For attaching the electrode 4 to the heart, the electrode device 1 includes a fixing device 15 at the free end of the third conductor 20. As shown in FIG. 2, the fixing device 15 includes a sleeve 16 and a helix 17 having a pointed tip. The helix 17 is rotated in and out of the sleeve 16 using a stylet 18, which temporarily mechanically engages the helix 17, or a mounting element for the helix 17. The stylet 18 is introduced from the connection contact 2 and runs in the channel in the electrode catheter 3 (i.e., inside the coiled conductor 8) and the inside the third conductor 20 to the fixing device 15. The direction of advancement of the helix 17 follows a line which forms a small angle α with the plane 19 of the electrode surface. As a result of the angle α, the helix 17 emerges from the plane 19 of the electrode surface when screwed out of the sleeve 16 so that the helix 17 can seat itself, for example, in the pericardium around the heart. Since only the pericardium is utilized for attaching the electrode to the heart, there is no damage to the epicardium. Additionally, the pericardium remains generally intact, so that its function of protecting the heart is uncompromised.
If the implantation site initially selected for the electrode 4 proves to be unsuitable, the helix 17 can simply be retracted back into the sleeve 16 using the stylet 18. The electrode 4 can then be moved to some other location on the heart and attached.
The electrode device disclosed herein can alternatively be applied subcutaneously. For such a subcutaneous implantation, the angle α is preferably increased, and a longer helix 17 is used, depending on the sensitivity of the tissue which will be penetrated by the helix 17. The helix 17 may alternatively be itself angled, so that it screws out of the back (passive side) of the electrode 4, or straight outwardly along the extension of the electrode catheter 3. This may be preferable if less sensitive tissue is near the tissue to be stimulated. In the above example, the helix 17 is disposed at the distal end of the electrode 4 (i.e., distal relative to the end of the catheter 3), but could be located anywhere along the length of the electrode 4.
Placement of the electrode 4 against the heart is additionally facilitated by manipulation of the stylet 18. The electrode 4 can be moved, and its contour changed, by means of the stylet 18 or, more preferably, by providing a double stylet, with the stylet 18 being used exclusively for operating the fixing device 15, and an additional stylet 21 of the double stylet being used to alter the contour of the electrode 4. The alteration in contour is accomplished by the second stylet 21 pressing against a stopper at the end of the third electrode conductor 20 so that the electrode carrier 5 is stretched. The stopper may, for example, consist of the fixing device 15. In its stretched state, the electrode carrier 5 can then be affixed to the heart, and the double stylet can thereafter be removed. Although in principle one stylet, such as the stylet 18, can suffice for controlling both the fixing device 15 and changing the contour of the electrode 4, control over the respective functions is improved if a double stylet is used.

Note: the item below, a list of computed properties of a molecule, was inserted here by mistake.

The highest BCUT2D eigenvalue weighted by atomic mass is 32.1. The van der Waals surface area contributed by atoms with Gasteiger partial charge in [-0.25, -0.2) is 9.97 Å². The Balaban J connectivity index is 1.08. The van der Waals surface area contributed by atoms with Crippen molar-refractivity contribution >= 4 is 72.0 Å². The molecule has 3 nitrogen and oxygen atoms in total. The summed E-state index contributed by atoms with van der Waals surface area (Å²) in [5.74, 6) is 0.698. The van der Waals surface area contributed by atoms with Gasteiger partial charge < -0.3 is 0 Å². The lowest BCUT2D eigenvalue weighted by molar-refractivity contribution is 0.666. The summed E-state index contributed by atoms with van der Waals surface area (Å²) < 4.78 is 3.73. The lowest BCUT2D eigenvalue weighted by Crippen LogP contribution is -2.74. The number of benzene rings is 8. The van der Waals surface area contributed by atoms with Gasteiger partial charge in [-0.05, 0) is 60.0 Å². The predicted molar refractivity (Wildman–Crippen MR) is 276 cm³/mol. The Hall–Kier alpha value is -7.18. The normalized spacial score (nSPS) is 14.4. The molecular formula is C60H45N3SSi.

The electrode carrier 5 can also be compressed if the stylet and stopper are devised so that the stylet, such as the stylet 21, in a given position, is latched to a location near the distal end of the electrode 4. Retracting the stylet the compresses the electrode carrier 5, enabling it to be affixed to the heart in a compressed state. The latching is releasable, so that the stylet can then be withdrawn completely.
The objective of altering the contour of the electrode 4 during implantation is to increase the ability of the electrode 4 to adapt to the contour of an individual heart, and thereby to optimize the effect of the electrical pulses, since the contour of the electrode surface governs, to a certain extent, the path which the pulses take through the heart tissue.
Although modifications and changes may be suggested by those skilled in the art, it is the intention of the inventor to embody within the patent warranted hereon all changes and modifications as reasonably and properly come within the scope of his contribution to the art.
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|Aug 12, 1993||AS||Assignment|
Owner name: SIEMENS ELEMA AB
Free format text: ASSIGNMENT OF ASSIGNORS INTEREST;ASSIGNOR:HIRSCHBERG, JAKUB;REEL/FRAME:006632/0380
Effective date: 19930512
|Jan 9, 1995||AS||Assignment|
Owner name: PACESETTER AB, SWEDEN
Free format text: ASSIGNMENT OF ASSIGNORS INTEREST;ASSIGNOR:AB, SIEMENS-ELEMA;REEL/FRAME:007297/0115
Effective date: 19940924